Another way we remain agitated is by complaining, engaging in malicious gossiping, being judgmental, and giving unasked-for advice. How can this input bring your body’s physiology into that of feeling safe?
When you are suffering from chronic pain, your overall life outlook may be clouded, and these behaviors may become more frequent. Although you have legitimate issues to be upset about, you are also reinforcing unpleasant neurological circuits in your brain. A better alternative is choosing to place your attention on more functional or more positive neurological circuits.
What Are You Watching?
What about what we choose to watch? Violent movies and video games fire up your nervous system and, consequently, your whole body. You have to ask yourself why you would choose to do this to yourself? It is a surefire way of being in a heightened state of flight or fight. Unfortunately, with repetition, it may become normalized, and you may not appreciate your body being in this state, although it has detrimental effects on your mental and physical health.
Another behavior to consider is how much time do you spend watching the news? It goes without saying that most news is upsetting. Although it is fine and important to have a feel for current events that affect our daily lives, watching the news for hours is counterproductive. You are sedentary (exercise is anti-inflammatory)5, and you are not viewing material that is creating a sense of relaxation and peace.
Understanding the effects of what you are inputting into your nervous system is important in calming it down. Initially, they may be so ingrained that you can’t see them or the effects they are having on the quality of your life. It takes practice to notice and is also challenging to change. How much of your life has been consumed by them. Are they productive?
You may notice that as you back away from these activities, you may feel more anxious, as you are less distracted. Anxiety is unpleasant, and it takes practice to learn to tolerate it. Eventually, as you quit fighting this sensation, it will be less powerful and integrated into your daily life. It is a stepwise process and a learned skill.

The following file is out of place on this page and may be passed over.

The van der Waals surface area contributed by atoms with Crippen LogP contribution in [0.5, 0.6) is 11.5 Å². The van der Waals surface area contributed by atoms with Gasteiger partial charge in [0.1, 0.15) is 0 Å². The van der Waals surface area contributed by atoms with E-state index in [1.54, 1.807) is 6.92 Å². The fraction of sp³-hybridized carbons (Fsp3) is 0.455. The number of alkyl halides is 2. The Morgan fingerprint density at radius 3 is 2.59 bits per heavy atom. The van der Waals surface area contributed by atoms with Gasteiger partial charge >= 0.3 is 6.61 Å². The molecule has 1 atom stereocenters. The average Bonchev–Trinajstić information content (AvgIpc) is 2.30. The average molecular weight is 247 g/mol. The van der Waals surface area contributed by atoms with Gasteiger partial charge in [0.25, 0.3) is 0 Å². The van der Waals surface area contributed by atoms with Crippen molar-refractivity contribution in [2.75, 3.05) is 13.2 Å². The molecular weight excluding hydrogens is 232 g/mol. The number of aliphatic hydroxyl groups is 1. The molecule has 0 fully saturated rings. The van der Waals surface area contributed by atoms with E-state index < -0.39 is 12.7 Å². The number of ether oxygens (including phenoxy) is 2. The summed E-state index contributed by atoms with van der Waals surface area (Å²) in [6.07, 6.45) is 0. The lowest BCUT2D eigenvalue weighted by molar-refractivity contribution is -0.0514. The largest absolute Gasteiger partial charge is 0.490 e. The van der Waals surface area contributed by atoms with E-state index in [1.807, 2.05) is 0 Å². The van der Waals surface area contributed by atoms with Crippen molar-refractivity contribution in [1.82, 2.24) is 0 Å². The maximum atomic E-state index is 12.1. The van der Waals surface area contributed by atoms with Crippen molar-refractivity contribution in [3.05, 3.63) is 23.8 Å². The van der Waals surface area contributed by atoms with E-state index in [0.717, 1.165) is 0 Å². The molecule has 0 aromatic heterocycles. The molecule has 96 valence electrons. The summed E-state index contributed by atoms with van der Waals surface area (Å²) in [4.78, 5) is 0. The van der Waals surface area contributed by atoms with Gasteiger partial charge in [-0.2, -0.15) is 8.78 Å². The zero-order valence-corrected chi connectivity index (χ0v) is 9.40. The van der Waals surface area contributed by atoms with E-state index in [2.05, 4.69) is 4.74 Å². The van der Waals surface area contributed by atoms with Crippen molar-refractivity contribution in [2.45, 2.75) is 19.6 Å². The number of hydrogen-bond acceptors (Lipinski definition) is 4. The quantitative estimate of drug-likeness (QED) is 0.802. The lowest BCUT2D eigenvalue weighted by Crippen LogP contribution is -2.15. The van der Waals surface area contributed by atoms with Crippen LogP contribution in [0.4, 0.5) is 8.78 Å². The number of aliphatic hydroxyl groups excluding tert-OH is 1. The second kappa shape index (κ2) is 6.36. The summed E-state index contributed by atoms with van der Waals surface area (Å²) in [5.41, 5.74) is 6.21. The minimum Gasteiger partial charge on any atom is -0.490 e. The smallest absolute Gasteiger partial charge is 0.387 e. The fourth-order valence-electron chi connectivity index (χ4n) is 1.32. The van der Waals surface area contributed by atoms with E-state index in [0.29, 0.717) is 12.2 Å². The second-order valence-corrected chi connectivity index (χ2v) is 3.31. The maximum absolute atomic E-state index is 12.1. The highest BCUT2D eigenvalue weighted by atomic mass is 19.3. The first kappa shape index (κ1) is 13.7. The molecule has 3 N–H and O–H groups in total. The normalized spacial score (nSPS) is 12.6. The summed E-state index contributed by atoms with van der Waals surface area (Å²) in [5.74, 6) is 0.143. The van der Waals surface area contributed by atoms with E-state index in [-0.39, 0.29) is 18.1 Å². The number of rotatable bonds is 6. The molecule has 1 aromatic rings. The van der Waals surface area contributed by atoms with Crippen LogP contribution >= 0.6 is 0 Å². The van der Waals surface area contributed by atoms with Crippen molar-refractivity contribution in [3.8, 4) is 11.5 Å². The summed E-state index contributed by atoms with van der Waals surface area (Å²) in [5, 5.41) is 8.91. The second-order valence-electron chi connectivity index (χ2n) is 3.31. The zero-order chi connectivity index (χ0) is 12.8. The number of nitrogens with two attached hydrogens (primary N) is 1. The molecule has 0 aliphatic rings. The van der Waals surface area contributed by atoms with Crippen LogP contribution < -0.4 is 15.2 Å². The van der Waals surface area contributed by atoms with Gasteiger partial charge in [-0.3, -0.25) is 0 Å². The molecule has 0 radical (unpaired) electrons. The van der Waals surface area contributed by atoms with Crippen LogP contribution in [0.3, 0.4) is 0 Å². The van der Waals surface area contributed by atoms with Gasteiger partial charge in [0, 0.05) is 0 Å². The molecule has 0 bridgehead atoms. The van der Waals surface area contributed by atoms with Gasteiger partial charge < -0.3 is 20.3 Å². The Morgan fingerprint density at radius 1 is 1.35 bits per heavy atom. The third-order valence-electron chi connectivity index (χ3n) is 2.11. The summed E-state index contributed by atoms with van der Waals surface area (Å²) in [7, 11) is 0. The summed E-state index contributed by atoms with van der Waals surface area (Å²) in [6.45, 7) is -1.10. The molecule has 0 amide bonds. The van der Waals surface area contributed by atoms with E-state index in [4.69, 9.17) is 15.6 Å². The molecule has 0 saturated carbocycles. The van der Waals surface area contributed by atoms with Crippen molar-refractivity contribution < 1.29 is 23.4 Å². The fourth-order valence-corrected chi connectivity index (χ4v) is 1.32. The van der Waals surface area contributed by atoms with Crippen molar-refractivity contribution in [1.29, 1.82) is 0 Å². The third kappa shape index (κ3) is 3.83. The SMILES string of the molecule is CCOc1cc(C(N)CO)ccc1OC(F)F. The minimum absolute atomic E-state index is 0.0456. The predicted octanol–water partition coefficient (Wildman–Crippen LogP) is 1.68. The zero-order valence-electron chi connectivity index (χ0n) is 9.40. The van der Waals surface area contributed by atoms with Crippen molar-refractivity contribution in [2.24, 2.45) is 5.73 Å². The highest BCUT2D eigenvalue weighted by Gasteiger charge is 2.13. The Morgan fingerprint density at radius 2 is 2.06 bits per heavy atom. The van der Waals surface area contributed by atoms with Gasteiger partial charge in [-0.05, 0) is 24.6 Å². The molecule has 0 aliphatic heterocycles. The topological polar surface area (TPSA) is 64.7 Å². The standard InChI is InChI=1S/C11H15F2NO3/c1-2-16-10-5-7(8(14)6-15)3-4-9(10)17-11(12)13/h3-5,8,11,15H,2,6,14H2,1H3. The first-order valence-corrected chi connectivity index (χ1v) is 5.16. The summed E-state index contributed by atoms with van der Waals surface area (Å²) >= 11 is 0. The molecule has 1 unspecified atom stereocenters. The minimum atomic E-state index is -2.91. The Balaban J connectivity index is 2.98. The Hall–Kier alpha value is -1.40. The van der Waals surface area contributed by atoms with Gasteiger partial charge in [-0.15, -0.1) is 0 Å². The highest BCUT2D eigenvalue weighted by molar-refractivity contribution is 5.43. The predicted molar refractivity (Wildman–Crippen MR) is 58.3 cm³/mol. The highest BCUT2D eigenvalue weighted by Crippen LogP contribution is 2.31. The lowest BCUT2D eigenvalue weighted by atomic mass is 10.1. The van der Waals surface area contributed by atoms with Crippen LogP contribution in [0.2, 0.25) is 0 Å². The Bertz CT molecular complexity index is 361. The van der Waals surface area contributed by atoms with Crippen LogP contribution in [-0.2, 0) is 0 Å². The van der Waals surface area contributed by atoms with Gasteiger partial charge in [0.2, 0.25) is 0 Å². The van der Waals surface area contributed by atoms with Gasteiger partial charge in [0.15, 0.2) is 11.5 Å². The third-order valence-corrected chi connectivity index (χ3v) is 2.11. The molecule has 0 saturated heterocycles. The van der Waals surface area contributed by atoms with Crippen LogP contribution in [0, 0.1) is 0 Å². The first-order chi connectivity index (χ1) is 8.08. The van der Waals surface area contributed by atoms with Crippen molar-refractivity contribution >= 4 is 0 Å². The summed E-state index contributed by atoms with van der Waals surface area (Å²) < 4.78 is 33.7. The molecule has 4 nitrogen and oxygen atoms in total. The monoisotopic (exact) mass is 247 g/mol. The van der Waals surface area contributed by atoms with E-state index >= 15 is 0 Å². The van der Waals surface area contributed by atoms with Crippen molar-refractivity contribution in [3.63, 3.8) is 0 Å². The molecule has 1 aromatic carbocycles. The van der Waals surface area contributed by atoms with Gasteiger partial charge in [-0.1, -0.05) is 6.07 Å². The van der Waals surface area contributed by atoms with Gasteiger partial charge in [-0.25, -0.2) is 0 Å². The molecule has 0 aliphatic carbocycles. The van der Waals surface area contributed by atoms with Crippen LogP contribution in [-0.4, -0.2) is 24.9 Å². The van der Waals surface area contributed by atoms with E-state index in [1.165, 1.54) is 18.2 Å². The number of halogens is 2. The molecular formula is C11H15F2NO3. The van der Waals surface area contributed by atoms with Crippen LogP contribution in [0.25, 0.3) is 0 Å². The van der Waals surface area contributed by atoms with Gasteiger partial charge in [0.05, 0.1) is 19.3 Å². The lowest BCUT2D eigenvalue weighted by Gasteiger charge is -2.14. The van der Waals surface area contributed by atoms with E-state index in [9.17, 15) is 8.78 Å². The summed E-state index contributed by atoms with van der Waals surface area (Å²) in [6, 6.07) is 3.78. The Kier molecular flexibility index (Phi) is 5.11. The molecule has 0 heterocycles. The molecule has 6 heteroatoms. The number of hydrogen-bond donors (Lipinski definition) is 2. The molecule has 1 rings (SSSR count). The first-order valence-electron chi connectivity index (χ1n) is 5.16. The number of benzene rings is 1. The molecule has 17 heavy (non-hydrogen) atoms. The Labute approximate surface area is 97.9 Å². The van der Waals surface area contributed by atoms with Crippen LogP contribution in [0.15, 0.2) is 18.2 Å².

Quit Upsetting Yourself
Here are some suggestions regarding changing your input in order to quiet down your threat physiology.
Create a list of societal issues that are deeply upsetting to you. Feel how enormous and terrible these problems are. Express your feelings on paper – and tear it up. This can be done repeatedly. Paradoxically, you have more energy to take action in some domain you have a say in.
Stop engaging in the following activities:
- Watching violent movies or playing intense video games.
- Complaining on the states of various world affairs that are particularly upsetting to you.
- Complaining about anything. If you can’t do something constructive, don’t spend time with it.
- Giving unasked-for-advice or being verbally critical. Consider how you feel when someone does this to you. Both parties are on the defensive, social connection is compromised, and your nervous systems are fired up.
- Malicious gossiping. Consider why are you engaging in it? You are, in a small or big way, robbing a person of his or her reputation. You certainly are not creating a sense of peace and safety.
- Spending long periods watching the news. Limit yourself to maybe 30 minutes a day or just skim the daily headlines.
Become a Light
Your individual contribution to the human experience lies in creating positive changes in yourself and being available to others you care about. However, you can’t reach out if you are consumed by pain and frustration. You may be so deeply involved in dealing with the negatives of the human condition that it may not seem possible to be any other way. But you have a choice.